Are you looking for information about ways to do a better job teaching with collection materials, primary sources, archives, rare books, museum objects, etc.  This is not that website…yet…but it will be!

In its first iteration, this site is intended to be a clearinghouse for info on opportunities for library, archives, and museum professionals to learn more about teaching with collection materials.  The first pass, as of Fall 2014, will include an uneven balance of details for archivists and special collections librarians (and less so for museum educators and K-16 educators).

The goal is to make it easier for library, archives, and museum professionals to be aware of learning opportunities across our related but often disunited fields. We are all doing similar work with similar stuff, whether we’re:

  • museum educators in museum or archives
  • instruction staff connected to a special collections libraries
  • archivist in an archival repository tasked with educating undergrads
  • teachers/faculty working with K-12 or undergrad students
  • public historians developing programs in any setting

To tide you over, if you want a fantastic place to start on teaching with archival primary sources, don’t miss, a wonderful project from the Brooklyn Historical Society. Also, the 2017 Primary Source Literacy Guidelines (PDF) can be very helpful — the core is a tight 2-page list of learning objectives (pp 4-6) that can add structure to your lessons and guide discussions with any educators you’re working with.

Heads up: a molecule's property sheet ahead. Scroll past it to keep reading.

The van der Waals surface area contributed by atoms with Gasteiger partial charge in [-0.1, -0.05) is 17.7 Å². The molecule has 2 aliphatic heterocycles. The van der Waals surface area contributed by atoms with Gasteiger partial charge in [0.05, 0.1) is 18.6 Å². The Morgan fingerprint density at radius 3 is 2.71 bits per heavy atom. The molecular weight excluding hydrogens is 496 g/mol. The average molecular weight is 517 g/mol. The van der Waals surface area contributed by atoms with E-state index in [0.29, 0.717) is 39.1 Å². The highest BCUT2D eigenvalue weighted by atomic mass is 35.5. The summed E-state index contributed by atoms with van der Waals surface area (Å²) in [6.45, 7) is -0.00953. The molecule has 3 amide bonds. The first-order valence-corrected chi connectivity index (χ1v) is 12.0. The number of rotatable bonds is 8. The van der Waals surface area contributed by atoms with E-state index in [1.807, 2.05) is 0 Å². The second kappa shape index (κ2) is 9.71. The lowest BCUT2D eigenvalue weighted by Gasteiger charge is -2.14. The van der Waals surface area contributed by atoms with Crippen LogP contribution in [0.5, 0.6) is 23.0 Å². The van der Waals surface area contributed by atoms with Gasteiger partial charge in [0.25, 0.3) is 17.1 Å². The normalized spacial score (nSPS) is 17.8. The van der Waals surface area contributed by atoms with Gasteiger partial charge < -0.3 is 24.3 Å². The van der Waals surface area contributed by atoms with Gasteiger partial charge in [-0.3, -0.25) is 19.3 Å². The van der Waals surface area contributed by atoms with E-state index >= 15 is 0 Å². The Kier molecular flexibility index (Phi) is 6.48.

Other useful recent resources include:

  • Teaching With Primary Sources (2016, Society of American Archivists, Trends in Archives Practice series)
    • Module 9: Contextualizing Archival Literacy by Elizabeth Yakel and Doris Malkmus
    • Module 10: Teaching with Archives—A Guide for Archivists, Librarians, and Educators by Sammie L. Morris, Tamar Chute, and Ellen Swain
    • Module 11: Connecting Students and Primary Sources—Cases and Examples by Tamar Chute, Ellen Swain, and Sammie L. Morris
    All three modules published in one print volume, but when it comes out as e-book, they may be available as individual modules
    Details » | Find in Library »
  • Using Primary Sources: Hands-On Instructional Exercises
    Edited by Anne Bahde, Heather Smedberg, and Mattie Taormina (2014, Libraries Unlimited)   Details » | Find in Library »
  • Past or Portal? Enhancing Undergraduate Learning through Special Collections and Archives
    Edited by Eleanor Mitchell, Peggy Seiden, and Suzy Taraba (2012, ACRL)   Details » | Find in Library »
  • Teaching with Primary Sources Bibliography, includes abstracts and links to articles where possible.  Project of SAA’s Teaching with Primary Sources Committee – Zotero format (or slightly out-of-date list-version)
  • New to this? Here’s a first quick read that sums up what archivists should be striving for: Carrie Schwier’s 2017 case study on facing challenges and working to become a better archives educator.